News Articles

N.C. Baptists lead soaring gifts for hunger, IMB trustees told

NEW ORLEANS (BP)–World hunger receipts rose more than 23 percent over 1996 and for the first time another state besides Texas leads the Southern Baptist Convention in world hunger giving, International Mission Board trustees were told during a Nov. 18-20 meeting on the campus of New Orleans Baptist Theological Seminary.
The trustees adopted a record $210.8 million budget for 1998 that will support the efforts of more than 4,200 missionaries working among 336 ethnic people groups in 127 countries. The budget anticipates continued strong advances in giving from Southern Baptist churches through the Cooperative Program and the annual Lottie Moon Christmas Offering for international missions.
North Carolina Baptists captured the lead in hunger giving with a 23 percent increase in statewide receipts, said Bill Cashion, the board’s world hunger consultant. The Tar Heels’ giving for 1997 stands at $538,479.38, with receipts for November and December still to be counted.
Texas Baptist giving to the SBC World Hunger Fund, which sank dramatically in 1996 due to a new method of allocating Texas receipts, rebounded in 1997 because of increased direct contributions, Cashion said. But it wasn’t enough to catch up with North Carolina’s explosive growth. Other states experiencing dramatic growth in hunger giving this year include Tennessee, with a 53 percent increase; South Carolina, 30 percent; and Virginia, 13 percent.
“While gifts channeled through the Texas convention have declined, direct gifts from Texas churches, including a $200,000 gift from one donor, have more than made up the difference,” Cashion said.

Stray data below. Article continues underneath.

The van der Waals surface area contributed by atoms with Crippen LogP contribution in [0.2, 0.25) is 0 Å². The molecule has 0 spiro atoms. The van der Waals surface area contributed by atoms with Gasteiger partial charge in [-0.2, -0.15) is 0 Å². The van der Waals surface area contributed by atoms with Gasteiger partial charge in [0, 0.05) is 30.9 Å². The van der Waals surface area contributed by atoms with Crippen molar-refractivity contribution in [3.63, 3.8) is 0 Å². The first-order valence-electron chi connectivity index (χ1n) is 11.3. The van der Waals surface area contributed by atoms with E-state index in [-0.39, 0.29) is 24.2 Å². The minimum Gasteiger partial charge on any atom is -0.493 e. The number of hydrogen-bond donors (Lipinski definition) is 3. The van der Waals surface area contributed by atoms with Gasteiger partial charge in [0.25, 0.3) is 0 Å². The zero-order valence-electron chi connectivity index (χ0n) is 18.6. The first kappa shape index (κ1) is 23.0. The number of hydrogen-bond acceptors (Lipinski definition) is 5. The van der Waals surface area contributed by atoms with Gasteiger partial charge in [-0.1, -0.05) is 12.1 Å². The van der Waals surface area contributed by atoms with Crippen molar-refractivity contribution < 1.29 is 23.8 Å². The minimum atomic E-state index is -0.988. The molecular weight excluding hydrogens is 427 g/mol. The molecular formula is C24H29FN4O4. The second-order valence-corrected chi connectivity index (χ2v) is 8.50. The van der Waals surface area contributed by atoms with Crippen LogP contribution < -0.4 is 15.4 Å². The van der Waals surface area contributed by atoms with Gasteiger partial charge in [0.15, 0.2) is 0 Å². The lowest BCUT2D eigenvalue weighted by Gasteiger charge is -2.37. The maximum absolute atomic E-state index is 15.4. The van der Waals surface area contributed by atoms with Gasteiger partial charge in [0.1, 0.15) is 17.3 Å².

He estimated total IMB hunger receipts for 1997 will top $7.35 million, up from $5.9 million in 1996. The increase comes in the wake of board concerns two years ago about annual declines in hunger giving. Trustees at that time appointed a special task force to better promote and encourage hunger giving.
“As our missionaries dedicate themselves to ministering to the physical suffering around them and to evangelizing the poor and the hungry for the glory of the Savior, God has opened the windows of heaven and poured his blessings out upon us,” Cashion said.
Trustees also heard without action a report from board President Jerry Rankin and Senior Vice President for Overseas Operations Avery Willis on recent developments in the agency’s relationship with the China Christian Council.
The CCC recently issued an open letter on the Internet and contacted several church-run news agencies, including that of the World Council of Churches, to argue its case that the Southern Baptist agency should only work in the country through China Christian Council channels.
Rankin and Willis reaffirmed the board’s commitment to a multi-track approach in China and said the agency wants to continue working with the CCC as one of those tracks.
The China Christian Council is the government-recognized arm of 10 million Christians in China. It is affiliated with the World Council of Churches. Estimates for the number of Christians in China range between 65 million and 85 million, Willis said. China has a population of 1.2 billion.